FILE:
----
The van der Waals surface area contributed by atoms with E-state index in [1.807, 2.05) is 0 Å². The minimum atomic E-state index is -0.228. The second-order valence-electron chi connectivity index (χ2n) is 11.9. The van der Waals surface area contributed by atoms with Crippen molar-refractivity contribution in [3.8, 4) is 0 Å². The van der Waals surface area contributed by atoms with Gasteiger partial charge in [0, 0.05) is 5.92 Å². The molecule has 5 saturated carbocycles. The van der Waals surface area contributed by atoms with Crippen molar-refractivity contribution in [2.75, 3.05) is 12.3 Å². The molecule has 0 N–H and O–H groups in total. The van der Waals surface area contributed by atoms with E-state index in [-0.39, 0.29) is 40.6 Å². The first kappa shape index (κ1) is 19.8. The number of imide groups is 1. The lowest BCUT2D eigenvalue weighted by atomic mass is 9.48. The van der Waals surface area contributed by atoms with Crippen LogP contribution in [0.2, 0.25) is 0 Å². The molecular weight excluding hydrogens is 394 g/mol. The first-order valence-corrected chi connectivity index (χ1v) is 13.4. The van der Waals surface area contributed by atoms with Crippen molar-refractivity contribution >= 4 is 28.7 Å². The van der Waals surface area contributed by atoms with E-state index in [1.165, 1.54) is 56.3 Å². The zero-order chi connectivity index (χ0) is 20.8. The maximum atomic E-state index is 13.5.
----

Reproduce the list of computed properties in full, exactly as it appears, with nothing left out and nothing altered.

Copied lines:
The van der Waals surface area contributed by atoms with E-state index in [1.807, 2.05) is 0 Å². The minimum atomic E-state index is -0.228. The second-order valence-electron chi connectivity index (χ2n) is 11.9. The van der Waals surface area contributed by atoms with Crippen molar-refractivity contribution in [3.8, 4) is 0 Å². The van der Waals surface area contributed by atoms with Gasteiger partial charge in [0, 0.05) is 5.92 Å². The molecule has 5 saturated carbocycles. The van der Waals surface area contributed by atoms with Crippen molar-refractivity contribution in [2.75, 3.05) is 12.3 Å². The molecule has 0 N–H and O–H groups in total. The van der Waals surface area contributed by atoms with E-state index in [-0.39, 0.29) is 40.6 Å². The first kappa shape index (κ1) is 19.8. The number of imide groups is 1. The lowest BCUT2D eigenvalue weighted by atomic mass is 9.48. The van der Waals surface area contributed by atoms with Crippen LogP contribution in [0.2, 0.25) is 0 Å². The molecular weight excluding hydrogens is 394 g/mol. The first-order valence-corrected chi connectivity index (χ1v) is 13.4. The van der Waals surface area contributed by atoms with Crippen molar-refractivity contribution >= 4 is 28.7 Å². The van der Waals surface area contributed by atoms with E-state index in [1.165, 1.54) is 56.3 Å². The zero-order chi connectivity index (χ0) is 20.8. The maximum atomic E-state index is 13.5.